Coppola's "Tetro"

I love the cinematography and look of this film so far, and the posters are beautiful as well. There's three I've found (via Awards Daily), but the one included here is my favorite - evocative use of color in those light flares and the situating of the text (and the choice of font itself) atop the shot of Vincent Gallo and his brother would make for a perfect Criterion Collection cover. Slap on a "Director Approved" sticker and the neat letter-c logo and you're set. I'd buy that. Well, if the movie turns out, then I'd buy it. This is the first Francis Ford Coppola's written personally since "The Conversation" so hopefully that bodes well for the picture as a whole. (Criterion doesn't currently have any Coppola films in their collection, but I'd say this and "The Conversation" could surely, fittingly, get the ...ahem, conversation started.) The film's formula looks astoundingly fine on paper: Greek tragedy-like story involving an Italian musician father + Osvaldo Golijov to provide sweeping music on that front, whose score sounds at least ten steps away from a Nino Rota composition + immigrant family struggles, a la "The Godfather" + achingly beautiful Spain + Maribel Verdu to romance us as the girlfriend + Vincent Gallo under the direction of Coppola (the name of the game is restraint, Mr. Gallo) + Pedro Almodovar vet Carmen Maura in a mentor-role to play opposite Gallo = Cannes/Oscar glory? One can dream.

I've always thought that the circumstances that perpetually surround Coppola have been what has made his output drop - those expectations that he will conjure up another film-opera of dramatic grandeur like "Godfather" are hard to work with/through/around. He is actively trying to survive what George Lucas aggressively seeks to sustain. That past glory. Coppola, like Lucas, is a dynamic director and his projects ("The Conversation," "Apocalypse Now," "Bram Stoker's Dracula," even "The Outsiders") reveal latent idiosyncracies that were either too transparent, rudimentary or non-existent "Godfather"-era and they show his inclination to refashion his style with every picture. ("Dracula" strikes me as his most different project, but they all possess something unique from the others.) That's why so many people feel that the new "Star Wars" trilogy didn't work - Lucas is a different filmmaker with a different economy but the material and its fans demanded consistency, continuity. Coppola's fans work the same way. Of the "Film School Generation" the only one who's been allowed to carve out new territories is Steven Spielberg, whose projects combine the economy of an indepedent film (even titans like "Munich" and "Minority Report" took only a couple weeks to actually shoot) with the resources of typical Hollywood. I'd go as far as to say that while Spielberg has fashioned some real marvels, Coppola is the real technical genius, Spielberg just knows people and knows how to make them shine.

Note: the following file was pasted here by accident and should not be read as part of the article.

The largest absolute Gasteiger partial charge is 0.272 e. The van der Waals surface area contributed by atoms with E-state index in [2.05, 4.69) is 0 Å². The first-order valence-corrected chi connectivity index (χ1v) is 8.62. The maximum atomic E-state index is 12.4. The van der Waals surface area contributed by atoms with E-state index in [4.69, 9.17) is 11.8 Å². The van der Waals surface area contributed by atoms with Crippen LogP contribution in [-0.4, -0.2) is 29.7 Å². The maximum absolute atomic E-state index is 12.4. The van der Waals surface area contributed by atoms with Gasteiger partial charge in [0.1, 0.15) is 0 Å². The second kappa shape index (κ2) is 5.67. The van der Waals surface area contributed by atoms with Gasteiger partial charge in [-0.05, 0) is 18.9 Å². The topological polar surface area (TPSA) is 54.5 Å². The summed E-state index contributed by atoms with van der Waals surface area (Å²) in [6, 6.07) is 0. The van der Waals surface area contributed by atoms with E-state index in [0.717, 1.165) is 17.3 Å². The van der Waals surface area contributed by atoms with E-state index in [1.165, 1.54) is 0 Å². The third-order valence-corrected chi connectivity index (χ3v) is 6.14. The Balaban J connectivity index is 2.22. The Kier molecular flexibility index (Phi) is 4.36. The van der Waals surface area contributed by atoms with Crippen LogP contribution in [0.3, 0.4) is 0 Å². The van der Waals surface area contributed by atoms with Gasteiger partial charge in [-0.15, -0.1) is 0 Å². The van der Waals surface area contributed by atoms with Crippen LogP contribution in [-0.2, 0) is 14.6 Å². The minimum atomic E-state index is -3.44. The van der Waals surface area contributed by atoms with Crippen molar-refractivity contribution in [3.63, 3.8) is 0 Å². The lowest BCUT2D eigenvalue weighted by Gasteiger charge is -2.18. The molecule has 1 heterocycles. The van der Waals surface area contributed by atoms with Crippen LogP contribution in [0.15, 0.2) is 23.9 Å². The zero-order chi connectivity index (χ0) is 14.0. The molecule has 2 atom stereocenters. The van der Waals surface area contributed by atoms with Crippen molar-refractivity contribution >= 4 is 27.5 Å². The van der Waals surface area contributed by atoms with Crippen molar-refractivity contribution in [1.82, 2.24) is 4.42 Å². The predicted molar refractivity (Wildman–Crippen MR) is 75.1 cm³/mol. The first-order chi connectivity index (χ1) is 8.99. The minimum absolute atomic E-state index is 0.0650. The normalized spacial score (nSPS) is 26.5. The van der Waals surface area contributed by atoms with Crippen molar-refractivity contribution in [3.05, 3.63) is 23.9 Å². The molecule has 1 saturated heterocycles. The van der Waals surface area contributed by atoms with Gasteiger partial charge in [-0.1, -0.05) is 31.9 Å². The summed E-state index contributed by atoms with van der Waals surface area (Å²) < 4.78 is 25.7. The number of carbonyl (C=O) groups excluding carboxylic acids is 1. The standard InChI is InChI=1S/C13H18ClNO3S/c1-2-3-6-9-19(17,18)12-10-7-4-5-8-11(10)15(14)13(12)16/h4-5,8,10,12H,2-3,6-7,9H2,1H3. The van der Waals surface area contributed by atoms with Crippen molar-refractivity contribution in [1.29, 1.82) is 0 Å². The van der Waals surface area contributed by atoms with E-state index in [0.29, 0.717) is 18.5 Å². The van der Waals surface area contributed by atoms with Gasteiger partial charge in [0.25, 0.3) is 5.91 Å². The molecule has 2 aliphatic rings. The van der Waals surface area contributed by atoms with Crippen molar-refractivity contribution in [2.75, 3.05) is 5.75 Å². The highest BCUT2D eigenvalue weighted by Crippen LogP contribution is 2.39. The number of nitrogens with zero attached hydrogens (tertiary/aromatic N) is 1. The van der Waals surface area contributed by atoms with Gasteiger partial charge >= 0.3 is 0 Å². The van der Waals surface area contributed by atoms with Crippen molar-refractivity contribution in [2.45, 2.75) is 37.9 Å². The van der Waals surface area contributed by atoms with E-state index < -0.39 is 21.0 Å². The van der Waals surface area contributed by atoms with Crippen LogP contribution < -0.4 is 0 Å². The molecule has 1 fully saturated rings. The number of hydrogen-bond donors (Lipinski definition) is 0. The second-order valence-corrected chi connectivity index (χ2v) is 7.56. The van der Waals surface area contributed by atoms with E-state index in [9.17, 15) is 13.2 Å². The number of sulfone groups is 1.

Here's hoping that Coppola finds himself even further revived with "Tetro" after the lukewarm reception "Youth Without Youth" received. He once said that he's only been able to make movies again (this was around the time "Youth" was in production) because he was inspired by the advances his daughter, Sofia, has been able to make with limited budgets that was the norm back during the New Hollywood days ("Easy Rider," "Bonnie & Clyde," etc.). Coppola's a step away from that generation, so it'll be exciting to see how he handles old sensibilities in new environments.

If you'd like to see the first three minutes of "Tetro," take a trip to Kris Tapley's In Contention site which has a nice embedded video. I've gone on for too long, and I don't want to clutter this post up even further. Tapley's also got some great info from Coppola on what his literary and cinematic inspirations were for this film.

Is Coppola making an offer you can't refuse?

TRAILER from: In Contention
POSTER from: Awards Daily

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